Here are 5 best graphical tools to check your Linux hardware information without using harsh commands.

Checking hardware (CPU, motherboard, process, etc.) information is one of the most common and important tasks we do in our computers. Viewing details of physical components of a computer lets us get idea about a computer’s configuration. It let’s us assume which physical system we are working with, as well as having idea how good a machine would perform and which operating systems and drivers are applicable for it. In one word, hardware info is an obvious part of the details a user should know about his/her system.

View Hardware detains in Linux

In Windows OS, the most general way to see hardware configuration is to right-click on My Computer icon and then clicking Properties from context menu. This provides a minimal information. For more detailed view, Windows Device Manger and System Information utilities can be used. As third party tools, Speccy and CPU-Z seem to be very popular, though the number of system/hardware information tool for Windows is endless.

As of Linux OS, most of the tools you get to see system information are command-line based. This means, once you install those tools, you need to type-in commands in Terminal to get output about installed hardware units. This is really a boring procedure and not convenient to anyone.

I have searched for programs that present hardware specifications in Linux system without requiring any command to input, and found a plenty of utilities. I have selected 5 best ones to show here that works out of the box. You may search for the following tools in your software store (if you have one in your Linux) for jump installation.

1. I-Nex

Probably the best CPU-Z alternative for Linux. I-Nex resembles CPU-Z’s UI. And you would probably like it.

I-Nex on Ubuntu Linux

I-Nex shows detailed information on your CPU, Graphics(GPU), Motherboard, Audio hardware and many more in very beautiful way. Major hardware units have their one tab. Every tab contains the device name/model, manufacturer, driver info, and other available data.  The presentation provided here is very clear and easy to understand. It even lets you generate customizable report on the whole system. It lets you take screenshot too.

Along with hardware, in also shows useful details on your operating system, such as, Linux distro name, version, GCC version, X.Org version, etc. There’s also a tab for Kernel information.

To install I-Nex on Ubuntu/Mint or any derivatives, type the following commands one after another at each prompt in Terminal.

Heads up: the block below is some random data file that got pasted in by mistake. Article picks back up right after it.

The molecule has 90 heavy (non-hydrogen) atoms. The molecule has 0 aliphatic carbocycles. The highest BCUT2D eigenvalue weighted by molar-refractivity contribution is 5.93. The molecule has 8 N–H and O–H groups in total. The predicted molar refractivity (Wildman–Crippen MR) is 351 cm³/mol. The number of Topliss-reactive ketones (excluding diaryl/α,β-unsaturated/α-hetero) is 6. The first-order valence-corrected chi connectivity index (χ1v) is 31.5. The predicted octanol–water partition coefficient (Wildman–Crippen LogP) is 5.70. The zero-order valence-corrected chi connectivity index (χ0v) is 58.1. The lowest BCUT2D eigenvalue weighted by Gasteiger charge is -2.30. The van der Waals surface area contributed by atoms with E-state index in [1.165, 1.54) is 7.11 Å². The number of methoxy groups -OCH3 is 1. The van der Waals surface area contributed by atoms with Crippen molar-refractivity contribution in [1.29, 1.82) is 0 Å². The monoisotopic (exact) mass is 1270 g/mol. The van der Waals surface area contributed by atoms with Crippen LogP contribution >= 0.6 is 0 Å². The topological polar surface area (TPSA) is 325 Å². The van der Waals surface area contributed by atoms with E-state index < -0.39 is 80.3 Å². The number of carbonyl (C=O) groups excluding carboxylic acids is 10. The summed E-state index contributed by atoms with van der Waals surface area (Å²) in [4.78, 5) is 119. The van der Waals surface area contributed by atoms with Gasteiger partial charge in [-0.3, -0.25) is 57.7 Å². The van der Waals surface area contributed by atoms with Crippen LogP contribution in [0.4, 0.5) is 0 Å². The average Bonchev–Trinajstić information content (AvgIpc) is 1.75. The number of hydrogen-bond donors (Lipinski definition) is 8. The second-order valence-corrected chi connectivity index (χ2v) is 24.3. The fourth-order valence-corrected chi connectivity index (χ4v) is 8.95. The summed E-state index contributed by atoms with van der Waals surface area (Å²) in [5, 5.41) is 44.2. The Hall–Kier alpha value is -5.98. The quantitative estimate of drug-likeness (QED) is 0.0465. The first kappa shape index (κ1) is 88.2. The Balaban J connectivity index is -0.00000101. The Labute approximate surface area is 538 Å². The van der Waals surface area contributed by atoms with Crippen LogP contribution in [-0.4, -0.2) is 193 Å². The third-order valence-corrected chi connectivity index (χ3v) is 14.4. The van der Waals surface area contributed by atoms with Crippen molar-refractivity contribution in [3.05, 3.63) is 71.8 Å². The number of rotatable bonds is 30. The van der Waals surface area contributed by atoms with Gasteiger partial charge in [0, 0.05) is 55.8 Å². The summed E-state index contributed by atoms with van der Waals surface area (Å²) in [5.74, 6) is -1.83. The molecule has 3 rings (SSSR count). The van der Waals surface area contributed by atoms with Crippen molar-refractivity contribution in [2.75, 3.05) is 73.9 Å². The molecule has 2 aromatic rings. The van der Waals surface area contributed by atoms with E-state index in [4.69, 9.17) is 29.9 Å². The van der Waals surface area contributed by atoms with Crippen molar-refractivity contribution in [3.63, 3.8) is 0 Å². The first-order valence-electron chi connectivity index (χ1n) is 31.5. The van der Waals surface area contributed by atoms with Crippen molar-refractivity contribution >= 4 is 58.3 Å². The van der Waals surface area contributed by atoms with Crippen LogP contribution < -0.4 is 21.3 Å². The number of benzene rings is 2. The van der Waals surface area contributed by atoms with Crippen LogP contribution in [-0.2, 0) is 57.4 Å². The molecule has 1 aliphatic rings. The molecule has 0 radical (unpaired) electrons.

For Arch Linux, Fedora, openSUSE, Manjaro and other derivatives, here’s the official guide to install.

2. Hardinfo

HardInfo is a hardware analysis, system benchmark and report generator tool that can be found pre-installed in Linux Mint. It lists all hardware units vertically on left side of the program. You need to click on the name of a device to reveal details of that component. The Summary entry shows overview of your whole system in a short form.

Hardinfo GUI hardware discovery tool for linux

Besides generating report in HTML, you can compare your system with other systems with its benchmarking tools from bottom.

To install Hardinfo, run the following commands into Terminal in Debian/Ubuntu/Mint and its derivatives.

On Fedora, use the following command:

For openSUSE, here’s the official package software.opensuse.org/package/hardinfo.

For Arch Linux: archlinux.org/packages/community/x86_64/hardinfo.

3. Sysinfo

A lightweight program that shows your hardware information in simple way. Unlike above programs, it doesn’t show much information.

Sysinfo running on Ubuntu

Use the following command to install in Ubuntu/Mint:

4. lshw-gtk (Hardware Lister)

GTK Lshw running in Ubuntu

This the graphical version the popular command-line hardware info tool lshw. Use Refresh from toolbar if you see blank window. Though it looks so simple, the information it provides are really extensive and informative. It also features export function with XML, HTML and plain text support. Use Save button to export your report.

Installation command for Ubuntu/Mint:

Then type lshw-gtk in Terminal to launch it.

For Fedora, use the following command:

Use lshw-gui command in Terminal to launch it.

5. KInfoCenter (KDE Info Center)

KDE Info Center

KInfoCenter is a part of KDE desktop environment. But it can be installed on other desktops too. This utility provides various information that are unique to your hardware. You get information on PCI, Network Interfaces, X Server, USB Devices, IO Ports, etc. along with main hardware units. If you have a Linux with KDE desktop, you may already have this installed.

Install KInfoCenter in Ubuntu/Mint using following command:

To install in Fedora, use following command:

On both OS, type kinfocenter in Terminal to launch it.

For Arch Linux: archlinux.org/packages/extra/x86_64/kinfocenter.

I personally like I-Nex. It’s sleek design and faster startup beats anything. Let us know which hardware info utility you are using.

Author: 

Jaber is a tech enthusiast, geek and web worm from Dhaka, Bangladesh. He is the founder and Chief-Editor of TechGainer. While he is away from his keyboard, either he’s fishing or messing with wildlife. In case, you can contact him at rijans[at]techgainer[dot]com.